Received: by alpheratz.cpm.aca.mmu.ac.uk id VAA28337 (8.6.9/5.3[ref email@example.com] for cpm.aca.mmu.ac.uk from firstname.lastname@example.org); Wed, 3 Oct 2001 21:39:03 +0100 From: "salice" <email@example.com> To: firstname.lastname@example.org Date: Wed, 3 Oct 2001 22:30:34 +0000 Content-type: text/plain; charset=US-ASCII Content-transfer-encoding: 7BIT Subject: Re: What/who selects memes? In-reply-to: <20011003173845.GJIR14996.t21mta01-app.talk21.com@t21mtaV-lrs> Message-Id: <E15oskF-00045Oemail@example.com> Sender: firstname.lastname@example.org Precedence: bulk Reply-To: email@example.com
> What is this meme-handling stuff?
> What happens in brains is colloquially called thinking, and by
The brain does not only think consciously. You can observe your
thoughts but it won't be everything that happens in your brain.
A lot of behaviors get copied without consciously noticing them, as
memes get copied in the same way. This is why i differentiate between
thinking and "meme-handling". You can remember memes. You can
remember certain sentences or you can consciously be aware of the
fact that something someone said changed your thinking.
At the same time there is just too much (meme)-input that the brain
could handle it all consciously. And most people do these
unconscious meme-handling without knowing what they really do.
Dawkin put the example of one meme of a professer, who would look
down and think 2 minutes before he'd answer. As he wrote he found
this "funny". Why he found this funny he might not have consciously
been aware of. But the fact is, that this meme-input made
him smile or laugh, therefore something resulted from this meme in
his brain making him laugh and remembering the meme.
> But all these are behaviors. There were no recommendations about thinking.
Your behavior can change other's people thinking. Therefore it was an
recommendation about selecting memes (why do you think it was posted
on a memetics mailing list?) and showing certain behaviors therefore
influencing other peoples thinking.
> >> But Stone Age people _didn't know_, that's the whole point.
> >Sure they knew, they wouldn't have survived otherwise.
> >Some might died, but others learned from them who died, they received
> this meme and survived because of it.
> No, how can you say that they knew what was going on?
Even if they didn't know that doesn't explain anything either for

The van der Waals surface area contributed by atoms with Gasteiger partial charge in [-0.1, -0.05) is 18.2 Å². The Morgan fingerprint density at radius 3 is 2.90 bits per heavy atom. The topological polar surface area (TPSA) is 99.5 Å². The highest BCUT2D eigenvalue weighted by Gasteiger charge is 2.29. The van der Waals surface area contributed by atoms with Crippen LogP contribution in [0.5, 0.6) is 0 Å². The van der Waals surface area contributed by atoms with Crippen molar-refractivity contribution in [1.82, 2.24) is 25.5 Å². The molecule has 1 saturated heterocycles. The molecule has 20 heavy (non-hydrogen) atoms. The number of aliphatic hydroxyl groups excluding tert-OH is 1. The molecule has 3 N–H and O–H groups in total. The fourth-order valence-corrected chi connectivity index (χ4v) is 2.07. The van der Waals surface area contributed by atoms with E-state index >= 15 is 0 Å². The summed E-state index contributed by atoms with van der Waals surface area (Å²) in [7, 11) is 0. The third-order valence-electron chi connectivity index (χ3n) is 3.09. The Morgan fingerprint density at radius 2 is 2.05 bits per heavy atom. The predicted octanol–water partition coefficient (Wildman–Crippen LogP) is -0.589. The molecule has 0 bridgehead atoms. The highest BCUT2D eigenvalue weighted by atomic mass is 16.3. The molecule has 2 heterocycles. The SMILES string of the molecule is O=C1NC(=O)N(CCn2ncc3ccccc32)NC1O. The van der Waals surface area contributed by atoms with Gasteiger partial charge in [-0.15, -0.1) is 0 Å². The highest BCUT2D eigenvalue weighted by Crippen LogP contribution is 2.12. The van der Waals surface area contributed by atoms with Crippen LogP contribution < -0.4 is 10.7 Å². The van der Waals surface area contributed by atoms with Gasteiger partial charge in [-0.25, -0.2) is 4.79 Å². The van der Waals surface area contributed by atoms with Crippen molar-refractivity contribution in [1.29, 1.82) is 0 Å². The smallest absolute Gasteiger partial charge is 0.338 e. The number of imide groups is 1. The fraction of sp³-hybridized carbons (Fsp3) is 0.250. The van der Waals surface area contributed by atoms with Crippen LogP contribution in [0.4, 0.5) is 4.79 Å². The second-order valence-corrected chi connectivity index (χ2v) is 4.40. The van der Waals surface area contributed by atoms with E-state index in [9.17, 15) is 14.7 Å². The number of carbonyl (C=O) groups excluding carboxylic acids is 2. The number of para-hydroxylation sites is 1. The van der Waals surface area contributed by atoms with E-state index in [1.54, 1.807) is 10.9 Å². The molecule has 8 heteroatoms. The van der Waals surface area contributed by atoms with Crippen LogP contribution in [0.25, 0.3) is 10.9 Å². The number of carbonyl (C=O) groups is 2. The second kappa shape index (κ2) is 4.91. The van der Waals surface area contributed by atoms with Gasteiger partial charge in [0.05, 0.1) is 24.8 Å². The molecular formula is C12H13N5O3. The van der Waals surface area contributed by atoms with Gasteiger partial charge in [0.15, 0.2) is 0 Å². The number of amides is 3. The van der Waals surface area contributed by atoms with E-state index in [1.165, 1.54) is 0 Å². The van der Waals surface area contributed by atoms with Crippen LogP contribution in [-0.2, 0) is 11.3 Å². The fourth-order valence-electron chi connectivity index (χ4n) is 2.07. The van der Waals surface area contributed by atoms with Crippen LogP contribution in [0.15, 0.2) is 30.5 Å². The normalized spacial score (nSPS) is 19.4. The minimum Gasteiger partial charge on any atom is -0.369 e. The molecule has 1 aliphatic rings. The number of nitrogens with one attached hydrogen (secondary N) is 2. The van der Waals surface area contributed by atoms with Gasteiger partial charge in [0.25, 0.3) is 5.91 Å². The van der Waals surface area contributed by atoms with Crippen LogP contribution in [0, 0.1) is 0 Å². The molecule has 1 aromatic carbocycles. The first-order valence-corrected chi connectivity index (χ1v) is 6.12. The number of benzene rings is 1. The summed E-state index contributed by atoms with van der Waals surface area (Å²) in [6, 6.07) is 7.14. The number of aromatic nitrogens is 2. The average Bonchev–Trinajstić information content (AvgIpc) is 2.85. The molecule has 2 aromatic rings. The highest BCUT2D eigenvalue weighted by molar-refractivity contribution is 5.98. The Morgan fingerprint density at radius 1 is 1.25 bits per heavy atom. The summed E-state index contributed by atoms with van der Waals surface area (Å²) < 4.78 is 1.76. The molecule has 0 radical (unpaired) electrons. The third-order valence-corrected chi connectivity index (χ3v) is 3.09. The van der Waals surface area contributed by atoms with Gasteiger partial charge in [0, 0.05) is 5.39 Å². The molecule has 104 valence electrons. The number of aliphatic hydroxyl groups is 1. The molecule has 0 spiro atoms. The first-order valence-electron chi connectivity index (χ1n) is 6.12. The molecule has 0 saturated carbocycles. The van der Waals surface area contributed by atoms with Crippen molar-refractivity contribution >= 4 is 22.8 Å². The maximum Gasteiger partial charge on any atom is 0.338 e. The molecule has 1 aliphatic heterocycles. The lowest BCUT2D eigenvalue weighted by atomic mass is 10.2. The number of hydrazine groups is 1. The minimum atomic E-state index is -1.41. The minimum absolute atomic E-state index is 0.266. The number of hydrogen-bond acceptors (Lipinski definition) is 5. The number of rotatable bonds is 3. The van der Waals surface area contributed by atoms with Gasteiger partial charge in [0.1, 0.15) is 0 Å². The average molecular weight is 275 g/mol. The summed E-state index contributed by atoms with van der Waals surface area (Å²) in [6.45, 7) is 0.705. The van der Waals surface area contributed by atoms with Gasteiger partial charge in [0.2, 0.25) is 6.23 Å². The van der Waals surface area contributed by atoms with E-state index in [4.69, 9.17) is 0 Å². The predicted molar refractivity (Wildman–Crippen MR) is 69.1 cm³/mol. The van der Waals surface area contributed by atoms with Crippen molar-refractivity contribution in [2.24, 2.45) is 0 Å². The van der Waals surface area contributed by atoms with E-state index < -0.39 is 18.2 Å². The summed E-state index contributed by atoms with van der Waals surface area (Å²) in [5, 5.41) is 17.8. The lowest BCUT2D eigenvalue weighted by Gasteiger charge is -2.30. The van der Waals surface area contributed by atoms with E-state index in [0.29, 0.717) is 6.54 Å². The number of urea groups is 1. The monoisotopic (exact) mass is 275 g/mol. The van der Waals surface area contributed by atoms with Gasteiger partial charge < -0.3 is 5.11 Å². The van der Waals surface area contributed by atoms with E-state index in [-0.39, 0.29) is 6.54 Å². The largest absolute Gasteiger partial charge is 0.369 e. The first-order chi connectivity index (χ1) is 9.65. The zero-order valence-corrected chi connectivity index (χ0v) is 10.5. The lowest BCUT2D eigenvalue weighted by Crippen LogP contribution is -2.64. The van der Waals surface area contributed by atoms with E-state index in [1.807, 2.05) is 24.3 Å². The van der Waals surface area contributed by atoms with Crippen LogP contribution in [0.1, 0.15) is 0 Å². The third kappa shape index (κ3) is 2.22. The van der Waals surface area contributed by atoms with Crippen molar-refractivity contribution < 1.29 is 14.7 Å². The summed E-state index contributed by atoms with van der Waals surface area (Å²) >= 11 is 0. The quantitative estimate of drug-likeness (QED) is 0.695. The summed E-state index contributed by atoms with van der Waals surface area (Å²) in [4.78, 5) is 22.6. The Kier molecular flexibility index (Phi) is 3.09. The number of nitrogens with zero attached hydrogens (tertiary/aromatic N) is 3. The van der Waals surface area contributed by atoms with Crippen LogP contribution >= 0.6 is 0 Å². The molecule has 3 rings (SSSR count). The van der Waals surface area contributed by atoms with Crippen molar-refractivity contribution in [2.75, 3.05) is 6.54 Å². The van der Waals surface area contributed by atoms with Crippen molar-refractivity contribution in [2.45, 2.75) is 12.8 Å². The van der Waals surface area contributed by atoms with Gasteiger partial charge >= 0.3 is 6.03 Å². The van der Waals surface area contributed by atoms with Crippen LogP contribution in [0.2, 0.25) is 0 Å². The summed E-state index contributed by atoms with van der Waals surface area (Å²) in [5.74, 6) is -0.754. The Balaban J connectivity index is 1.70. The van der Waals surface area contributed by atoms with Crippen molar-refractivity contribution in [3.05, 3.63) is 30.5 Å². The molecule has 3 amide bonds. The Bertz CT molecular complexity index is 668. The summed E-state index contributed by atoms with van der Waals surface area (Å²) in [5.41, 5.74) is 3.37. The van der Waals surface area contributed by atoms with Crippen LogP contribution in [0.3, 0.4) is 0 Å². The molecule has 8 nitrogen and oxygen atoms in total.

your or for my view.
Nevertheless, if they were able to handle memes, to copy behavior,
those who would copy the behavior of the person who died after
eating certain food would probably have died too. Those who copied
the right behavior, -not- to eat those things survived. So those
survived who copied the right behavior, those who selected the right
> >wouldn't let this meme survive and spread. Obvious.
> No, not obvious. It wouldn't depend on whether or not
> they realized that drinking petrol was harmful.
> They would die just the same. The meme would become extinct even
>without any knowledge of the >
So every meme and behavior gets copied automatically?
So why don't you buy a gun and shoot people? You surely saw it on TV.
So what let's you not copy this?
Looking at the petroleum-example:
Let's assume i travel back in time, somewhere where language was
invented but petroleum and it's effect weren't known.
Now, i would tell these people back then "Drinking petroleum is good"
and i would drink some liters right after. People could see how i
painfully die. If my meme would spread it would only be in the sense
of "what is not right", if at all.
> Well, if it's in the brain, maybe you can show me how
> I would identify it in a brain?
Okay. Here's a meme for you: "God is dead."
Read it? Look at it again. Got it? Now look away and try to remember
it... Still there? Fine.
>You can only point to memes as artefacts and behaviors.
Memes in artefacts and behaviors are a result of thinking just the
same way that thinking can be a result of artefacts or behaviors.
>No, I merely found the argument too unconvincing to merit a
>response. You are positing 'storage' and 'handling' capabilities for
>which there is no precedent in neurobiology. If you are going to
>play the 'memes are in the head' card, you have to be able to be
I can't give you a more specific description, it is to be questioned
whether this is really possible anyway. My point is that is has to
happen in the brain because it can't happen anywhere else. How it
exactly happens is a different key.
Anyways, there is so much evidence in reality that it can't be
overlooked. People select memes all the time.
Some publisher gets a book by a new author and decides to publish it.
You go to a bookstore and decide to buy a certain book.
You express your ideas in your mails, not mine.
Hitler said: "Kill the Jews", some agreed, some did not.
A professor looks down and thinks for 2 minutes before he answers,
someone might find this funny and copies it, most don't.
Some people want to imitate their star and start smoking, others not.
And so on and on and on.
If you have a different theory how memes get selected then do what
you ask of me: give a detailed description of this process. Where it
happens, how it happens. You won't even get close to my level of
You can't explain everything in detail. You have to get step by step
to knowledge. Darwin didn't know about dna but he observed nature and
based his theory on this observations. Later on this theory was
grounded when dna was discovered.
Your theory like my theory lacks detailed description of how
memes get selected but i think my theory is based on observation
while your theory is not really based on anything which could explain
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